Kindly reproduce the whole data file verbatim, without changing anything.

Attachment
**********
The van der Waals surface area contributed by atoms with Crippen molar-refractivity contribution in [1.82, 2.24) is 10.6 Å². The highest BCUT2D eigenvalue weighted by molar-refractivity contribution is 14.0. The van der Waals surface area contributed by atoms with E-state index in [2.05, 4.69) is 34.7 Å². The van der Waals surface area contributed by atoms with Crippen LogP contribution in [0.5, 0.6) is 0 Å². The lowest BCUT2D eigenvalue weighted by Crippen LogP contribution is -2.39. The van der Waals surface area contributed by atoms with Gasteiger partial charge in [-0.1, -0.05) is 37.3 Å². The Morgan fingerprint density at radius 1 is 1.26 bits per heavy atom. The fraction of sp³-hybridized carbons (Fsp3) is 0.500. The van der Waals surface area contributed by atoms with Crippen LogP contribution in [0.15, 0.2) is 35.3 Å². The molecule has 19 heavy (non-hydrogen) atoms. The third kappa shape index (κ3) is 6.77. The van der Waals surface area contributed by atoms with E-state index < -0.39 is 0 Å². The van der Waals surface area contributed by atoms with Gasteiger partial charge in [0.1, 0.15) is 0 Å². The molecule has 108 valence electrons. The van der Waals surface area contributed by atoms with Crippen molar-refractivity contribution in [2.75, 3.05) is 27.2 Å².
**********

The van der Waals surface area contributed by atoms with Crippen molar-refractivity contribution in [1.82, 2.24) is 10.6 Å². The highest BCUT2D eigenvalue weighted by molar-refractivity contribution is 14.0. The van der Waals surface area contributed by atoms with E-state index in [2.05, 4.69) is 34.7 Å². The van der Waals surface area contributed by atoms with Crippen LogP contribution in [0.5, 0.6) is 0 Å². The lowest BCUT2D eigenvalue weighted by Crippen LogP contribution is -2.39. The van der Waals surface area contributed by atoms with Gasteiger partial charge in [-0.1, -0.05) is 37.3 Å². The Morgan fingerprint density at radius 1 is 1.26 bits per heavy atom. The fraction of sp³-hybridized carbons (Fsp3) is 0.500. The van der Waals surface area contributed by atoms with Crippen LogP contribution in [0.15, 0.2) is 35.3 Å². The molecule has 19 heavy (non-hydrogen) atoms. The third kappa shape index (κ3) is 6.77. The van der Waals surface area contributed by atoms with E-state index < -0.39 is 0 Å². The van der Waals surface area contributed by atoms with Gasteiger partial charge in [0.1, 0.15) is 0 Å². The molecule has 108 valence electrons. The van der Waals surface area contributed by atoms with Crippen molar-refractivity contribution in [2.75, 3.05) is 27.2 Å².